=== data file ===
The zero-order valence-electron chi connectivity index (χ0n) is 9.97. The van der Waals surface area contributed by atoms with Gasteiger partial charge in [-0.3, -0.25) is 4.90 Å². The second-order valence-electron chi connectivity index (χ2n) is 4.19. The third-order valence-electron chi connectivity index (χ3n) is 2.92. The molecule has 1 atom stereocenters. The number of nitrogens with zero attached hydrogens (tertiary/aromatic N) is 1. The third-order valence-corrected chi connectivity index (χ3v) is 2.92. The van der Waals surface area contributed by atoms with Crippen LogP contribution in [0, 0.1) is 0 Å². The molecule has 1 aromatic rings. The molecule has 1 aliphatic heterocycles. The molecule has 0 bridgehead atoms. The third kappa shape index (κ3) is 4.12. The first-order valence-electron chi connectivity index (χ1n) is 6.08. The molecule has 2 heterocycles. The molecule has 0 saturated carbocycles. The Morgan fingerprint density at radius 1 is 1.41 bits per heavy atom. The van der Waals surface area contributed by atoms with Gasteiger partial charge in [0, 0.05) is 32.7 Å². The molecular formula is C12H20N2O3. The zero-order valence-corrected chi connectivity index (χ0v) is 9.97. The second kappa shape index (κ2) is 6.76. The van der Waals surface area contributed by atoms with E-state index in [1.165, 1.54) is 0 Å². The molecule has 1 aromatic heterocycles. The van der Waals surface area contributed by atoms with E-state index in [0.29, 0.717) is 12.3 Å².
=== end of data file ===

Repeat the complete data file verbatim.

The zero-order valence-electron chi connectivity index (χ0n) is 9.97. The van der Waals surface area contributed by atoms with Gasteiger partial charge in [-0.3, -0.25) is 4.90 Å². The second-order valence-electron chi connectivity index (χ2n) is 4.19. The third-order valence-electron chi connectivity index (χ3n) is 2.92. The molecule has 1 atom stereocenters. The number of nitrogens with zero attached hydrogens (tertiary/aromatic N) is 1. The third-order valence-corrected chi connectivity index (χ3v) is 2.92. The van der Waals surface area contributed by atoms with Crippen LogP contribution in [0, 0.1) is 0 Å². The molecule has 1 aromatic rings. The molecule has 1 aliphatic heterocycles. The molecule has 0 bridgehead atoms. The third kappa shape index (κ3) is 4.12. The first-order valence-electron chi connectivity index (χ1n) is 6.08. The molecule has 2 heterocycles. The molecule has 0 saturated carbocycles. The Morgan fingerprint density at radius 1 is 1.41 bits per heavy atom. The van der Waals surface area contributed by atoms with Gasteiger partial charge in [0, 0.05) is 32.7 Å². The molecular formula is C12H20N2O3. The zero-order valence-corrected chi connectivity index (χ0v) is 9.97. The second kappa shape index (κ2) is 6.76. The van der Waals surface area contributed by atoms with E-state index in [1.165, 1.54) is 0 Å². The molecule has 1 aromatic heterocycles. The van der Waals surface area contributed by atoms with E-state index in [0.29, 0.717) is 12.3 Å².